A collaboration among Indiana universities that helps translate research in the lab into patient treatments has awarded $750,000
to 10 teams of researchers.
The Indiana Clinical and Translational Sciences Institute was funded in 2008 through a $25 million grant from the National Institutes of Health.
Among research funded in the latest round was $75,000 to a Purdue University team headed by Graham Cooks developing a way to monitor prostate cancer using cholesterol sulfate in biofluids.
A team led by Melissa Kacena at the Indiana University School of Medicine landed a grant to further research healing long-bone-segment defects. University of Notre Dame researchers also received funding.
The awards go toward early-stage research that build collaborations within the three partner universities.
“These projects are expected to test novel ideas which lead to the development of new treatments or products, and would also be expected to generate significant grants and investments from external sources,” said Anantha Shekhar, director of CTSI.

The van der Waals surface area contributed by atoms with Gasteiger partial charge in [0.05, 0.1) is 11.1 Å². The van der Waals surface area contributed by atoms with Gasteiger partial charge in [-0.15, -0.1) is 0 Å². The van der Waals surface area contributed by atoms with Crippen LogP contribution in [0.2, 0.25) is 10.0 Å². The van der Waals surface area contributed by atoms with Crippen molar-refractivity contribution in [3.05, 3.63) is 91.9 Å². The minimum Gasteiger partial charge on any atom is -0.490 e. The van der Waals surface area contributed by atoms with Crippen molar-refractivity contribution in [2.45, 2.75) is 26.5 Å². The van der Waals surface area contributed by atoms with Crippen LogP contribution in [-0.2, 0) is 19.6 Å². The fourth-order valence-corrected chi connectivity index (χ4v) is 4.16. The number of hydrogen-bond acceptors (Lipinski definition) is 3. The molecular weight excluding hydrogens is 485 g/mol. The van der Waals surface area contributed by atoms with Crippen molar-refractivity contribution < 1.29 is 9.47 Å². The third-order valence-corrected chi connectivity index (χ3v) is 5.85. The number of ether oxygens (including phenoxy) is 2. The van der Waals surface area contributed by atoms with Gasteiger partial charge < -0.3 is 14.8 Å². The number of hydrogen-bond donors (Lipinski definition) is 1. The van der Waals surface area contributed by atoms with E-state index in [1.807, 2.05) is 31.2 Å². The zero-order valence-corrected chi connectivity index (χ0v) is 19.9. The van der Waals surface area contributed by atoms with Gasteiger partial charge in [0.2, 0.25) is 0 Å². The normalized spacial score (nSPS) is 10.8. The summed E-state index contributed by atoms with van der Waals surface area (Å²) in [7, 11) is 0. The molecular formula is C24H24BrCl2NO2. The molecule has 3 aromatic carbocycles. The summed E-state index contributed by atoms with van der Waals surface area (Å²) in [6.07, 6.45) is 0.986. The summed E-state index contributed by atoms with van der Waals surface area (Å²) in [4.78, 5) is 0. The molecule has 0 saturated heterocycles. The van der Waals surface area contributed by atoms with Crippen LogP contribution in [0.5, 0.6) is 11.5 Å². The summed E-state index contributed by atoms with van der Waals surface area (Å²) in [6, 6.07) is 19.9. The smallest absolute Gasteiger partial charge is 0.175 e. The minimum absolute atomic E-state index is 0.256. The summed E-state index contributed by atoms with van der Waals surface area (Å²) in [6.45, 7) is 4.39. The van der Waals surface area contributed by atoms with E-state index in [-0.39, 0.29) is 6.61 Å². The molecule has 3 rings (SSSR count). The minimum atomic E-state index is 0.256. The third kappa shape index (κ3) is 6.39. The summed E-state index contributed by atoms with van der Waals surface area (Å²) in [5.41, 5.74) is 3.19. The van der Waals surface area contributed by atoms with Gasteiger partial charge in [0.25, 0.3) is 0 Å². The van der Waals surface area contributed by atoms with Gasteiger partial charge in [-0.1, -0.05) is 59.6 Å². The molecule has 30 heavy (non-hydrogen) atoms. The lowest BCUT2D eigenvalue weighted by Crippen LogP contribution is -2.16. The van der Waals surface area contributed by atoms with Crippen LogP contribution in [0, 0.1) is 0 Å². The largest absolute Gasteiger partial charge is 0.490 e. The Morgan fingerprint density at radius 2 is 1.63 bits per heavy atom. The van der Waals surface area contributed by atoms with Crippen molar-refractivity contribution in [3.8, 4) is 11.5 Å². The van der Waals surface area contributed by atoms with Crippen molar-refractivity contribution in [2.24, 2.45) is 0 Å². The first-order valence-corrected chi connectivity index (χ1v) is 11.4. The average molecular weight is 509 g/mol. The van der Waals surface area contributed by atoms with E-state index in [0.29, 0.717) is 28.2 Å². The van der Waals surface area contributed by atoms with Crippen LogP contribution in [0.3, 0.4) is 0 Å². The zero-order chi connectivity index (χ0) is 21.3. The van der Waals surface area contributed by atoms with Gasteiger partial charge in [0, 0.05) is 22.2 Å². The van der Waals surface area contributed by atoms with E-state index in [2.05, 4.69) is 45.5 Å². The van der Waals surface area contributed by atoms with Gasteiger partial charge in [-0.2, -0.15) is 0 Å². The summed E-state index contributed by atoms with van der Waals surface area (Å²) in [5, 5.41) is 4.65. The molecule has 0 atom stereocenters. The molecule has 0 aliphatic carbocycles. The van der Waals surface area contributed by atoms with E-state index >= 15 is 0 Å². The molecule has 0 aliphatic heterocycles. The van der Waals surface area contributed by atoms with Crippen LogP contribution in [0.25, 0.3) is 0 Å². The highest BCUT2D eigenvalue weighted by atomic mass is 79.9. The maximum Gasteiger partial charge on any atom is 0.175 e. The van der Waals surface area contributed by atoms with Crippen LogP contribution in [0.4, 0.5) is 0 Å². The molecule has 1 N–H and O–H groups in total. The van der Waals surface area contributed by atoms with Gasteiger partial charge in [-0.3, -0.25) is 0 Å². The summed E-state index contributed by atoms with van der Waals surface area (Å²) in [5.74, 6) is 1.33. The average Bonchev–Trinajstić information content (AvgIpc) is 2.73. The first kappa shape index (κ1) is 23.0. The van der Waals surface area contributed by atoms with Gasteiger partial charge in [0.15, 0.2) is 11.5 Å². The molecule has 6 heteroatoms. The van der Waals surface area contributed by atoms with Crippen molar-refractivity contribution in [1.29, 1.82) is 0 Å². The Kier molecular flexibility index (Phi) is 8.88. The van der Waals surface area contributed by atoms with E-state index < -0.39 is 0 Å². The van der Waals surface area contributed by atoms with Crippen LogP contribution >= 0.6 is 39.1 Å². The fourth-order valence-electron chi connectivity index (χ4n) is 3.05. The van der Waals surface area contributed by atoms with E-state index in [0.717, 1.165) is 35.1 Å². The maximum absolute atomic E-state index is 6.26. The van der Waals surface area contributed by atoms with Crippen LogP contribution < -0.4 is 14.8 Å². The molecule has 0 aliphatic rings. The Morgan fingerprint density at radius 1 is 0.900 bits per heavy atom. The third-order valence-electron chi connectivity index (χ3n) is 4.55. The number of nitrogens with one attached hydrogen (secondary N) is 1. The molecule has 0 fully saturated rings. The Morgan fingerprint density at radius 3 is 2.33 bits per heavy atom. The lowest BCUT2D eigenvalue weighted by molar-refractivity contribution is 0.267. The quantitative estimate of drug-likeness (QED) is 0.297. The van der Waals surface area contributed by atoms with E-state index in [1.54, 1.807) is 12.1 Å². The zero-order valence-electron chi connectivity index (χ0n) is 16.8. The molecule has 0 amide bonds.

A previous round of grants resulted in more than two dozen new grant applications, according to CTSI.
The CTSI “is the perfect example” of efforts to tie various university assets together to advance life sciences in Indiana, Tony Armstrong, president and CEO of the IU Research and Technology Corp., told the audience at IBJ’s July 23 Life Sciences Power Breakfast.